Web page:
There are so many temptations out there to distract fathers (especially), these days. The adversary knows how devastating their absence can be. Thank goodness for loyal and loving men of faith who find such contentment in leading a family – in that dadly way only they can do!

    • mona says:

      Oh Sue! The picture of Evan with all the kids in his lap just tugged at my heart so badly!!!!!! I miss my Crunchers!!! I really appreciate: “The security of being nurtured, supported, and loved by a father allows both the children and the wife to soar to all kinds of heights. There’s such a great feeling of confidence and self worth when you know a dad is looking out for you and would do anything for you.” So true!!!!!!

    • Hannah says:

      Sue! I miss you!!! And I love your comment: “…I feel like he’s just complimented me.” Children are extension of us, so it’s true! And I love mom’s musing about “a way to a woman’s heart is through her children.” How good young men are with children is one of the first things I look for in guys. We have to be PARTNERS in not just each others’ lives but in our children’s! And I have made it a number one priority to find a man who is fully committed to his family. And you are right Sue, there is so much out there that distracts men from that responsibility and from women settling for less.

      As this post says, I love my daddy more than words can express. He has made more sacrifices than I will ever know for me and his whole family, because he loves me and he loves being a daddy. I am his little girl, and I know it because he tells and shows me in all that he does and says. As I have said ever since I was little, and still say, “You are the best daddy in the world.”And because of his example, I know I will one day hear that in my own home from my own children, because I will choose someone just like him – a Daddy.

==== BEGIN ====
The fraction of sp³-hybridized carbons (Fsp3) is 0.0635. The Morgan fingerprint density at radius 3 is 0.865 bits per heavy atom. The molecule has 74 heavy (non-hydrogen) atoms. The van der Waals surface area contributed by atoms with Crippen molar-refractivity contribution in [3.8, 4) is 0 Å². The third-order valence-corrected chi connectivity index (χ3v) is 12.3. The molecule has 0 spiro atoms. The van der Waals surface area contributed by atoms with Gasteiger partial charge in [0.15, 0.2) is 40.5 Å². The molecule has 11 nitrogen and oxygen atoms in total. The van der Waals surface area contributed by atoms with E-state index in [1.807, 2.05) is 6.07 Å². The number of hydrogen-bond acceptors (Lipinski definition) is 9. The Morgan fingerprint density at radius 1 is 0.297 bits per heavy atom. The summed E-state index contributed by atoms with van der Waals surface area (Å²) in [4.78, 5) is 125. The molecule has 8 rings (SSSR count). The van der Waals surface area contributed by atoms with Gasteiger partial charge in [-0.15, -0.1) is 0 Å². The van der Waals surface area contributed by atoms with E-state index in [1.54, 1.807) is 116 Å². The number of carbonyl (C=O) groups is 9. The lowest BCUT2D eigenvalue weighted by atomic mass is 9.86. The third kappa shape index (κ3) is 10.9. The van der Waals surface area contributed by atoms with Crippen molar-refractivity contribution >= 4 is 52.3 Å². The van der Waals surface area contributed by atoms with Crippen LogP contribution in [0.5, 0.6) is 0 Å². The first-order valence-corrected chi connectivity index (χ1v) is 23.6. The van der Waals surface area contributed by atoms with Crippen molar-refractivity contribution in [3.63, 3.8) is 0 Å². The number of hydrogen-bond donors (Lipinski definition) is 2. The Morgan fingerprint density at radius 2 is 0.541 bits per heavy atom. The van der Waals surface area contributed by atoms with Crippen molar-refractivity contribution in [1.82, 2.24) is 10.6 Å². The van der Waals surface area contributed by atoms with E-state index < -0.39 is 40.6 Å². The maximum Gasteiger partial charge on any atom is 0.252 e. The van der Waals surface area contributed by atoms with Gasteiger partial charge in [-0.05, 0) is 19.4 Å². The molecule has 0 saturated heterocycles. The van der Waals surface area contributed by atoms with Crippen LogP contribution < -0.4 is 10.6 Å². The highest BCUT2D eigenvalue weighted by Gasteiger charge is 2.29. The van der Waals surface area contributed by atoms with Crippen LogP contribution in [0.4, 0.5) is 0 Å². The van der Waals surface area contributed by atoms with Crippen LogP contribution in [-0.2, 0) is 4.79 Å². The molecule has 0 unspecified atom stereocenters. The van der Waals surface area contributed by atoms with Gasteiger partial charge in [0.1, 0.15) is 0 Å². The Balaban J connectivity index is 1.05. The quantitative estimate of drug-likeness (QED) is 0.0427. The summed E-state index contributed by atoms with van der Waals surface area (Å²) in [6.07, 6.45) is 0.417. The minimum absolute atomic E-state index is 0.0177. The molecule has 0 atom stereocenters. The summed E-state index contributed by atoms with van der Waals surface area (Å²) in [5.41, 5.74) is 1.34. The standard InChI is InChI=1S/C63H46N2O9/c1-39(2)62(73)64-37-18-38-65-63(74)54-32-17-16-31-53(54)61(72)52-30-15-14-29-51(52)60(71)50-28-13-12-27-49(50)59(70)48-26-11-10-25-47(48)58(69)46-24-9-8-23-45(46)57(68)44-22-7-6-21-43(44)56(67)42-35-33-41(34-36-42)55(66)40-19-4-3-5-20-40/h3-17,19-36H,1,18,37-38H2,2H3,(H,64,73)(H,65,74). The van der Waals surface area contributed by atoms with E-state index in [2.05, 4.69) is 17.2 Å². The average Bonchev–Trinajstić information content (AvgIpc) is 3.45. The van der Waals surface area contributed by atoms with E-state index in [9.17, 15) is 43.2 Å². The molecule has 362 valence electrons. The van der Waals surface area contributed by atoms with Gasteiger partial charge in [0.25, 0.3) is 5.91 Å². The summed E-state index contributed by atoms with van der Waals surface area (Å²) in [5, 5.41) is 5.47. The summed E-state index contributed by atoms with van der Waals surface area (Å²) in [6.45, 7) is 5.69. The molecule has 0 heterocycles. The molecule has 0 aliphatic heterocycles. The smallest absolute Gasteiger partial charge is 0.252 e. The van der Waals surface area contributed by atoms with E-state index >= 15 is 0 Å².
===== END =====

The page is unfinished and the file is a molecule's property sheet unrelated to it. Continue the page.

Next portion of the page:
6. Olivia says:

    SO many lives have been affected by divorce lately in my immediate circle.

    The other day I mentioned to Tim that yet another marriage had bit the dust; I included the details. His response was immediate and full of disgust…”What is wrong with these men? Where do they come from? and Why do these women fall for them!!??”

    Good questions.

    I often ponder myself how lucky I am to have found Tim. I had to kiss a lot of frogs before I found my Prince but looking back I am so glad that I did. If I didn’t ‘shop around’ I could have ended up alone and lonely with more than just my own broken heart to mend.

    Tim is a wonderful Daddy and watching him my nephew before we were married and watching him at work at the Day Care he worked at allowed me to glimpse into the future and KNOW that he was going to be PERFECT!! ….and I wasn’t disappointed!

  7. Sylvia says:

    There are those who live with the challenges of husbands and fathers who do not fit this model. They live daily with the consequences of their choices and trust in the Lord as promised in Isaiah 40:10: “Fear thou not; for I am with thee; be not dismayed; for I am thy God; I will strengthen thee; yea, I will help thee; yea, I will uphold thee with the right had of my righteousness.”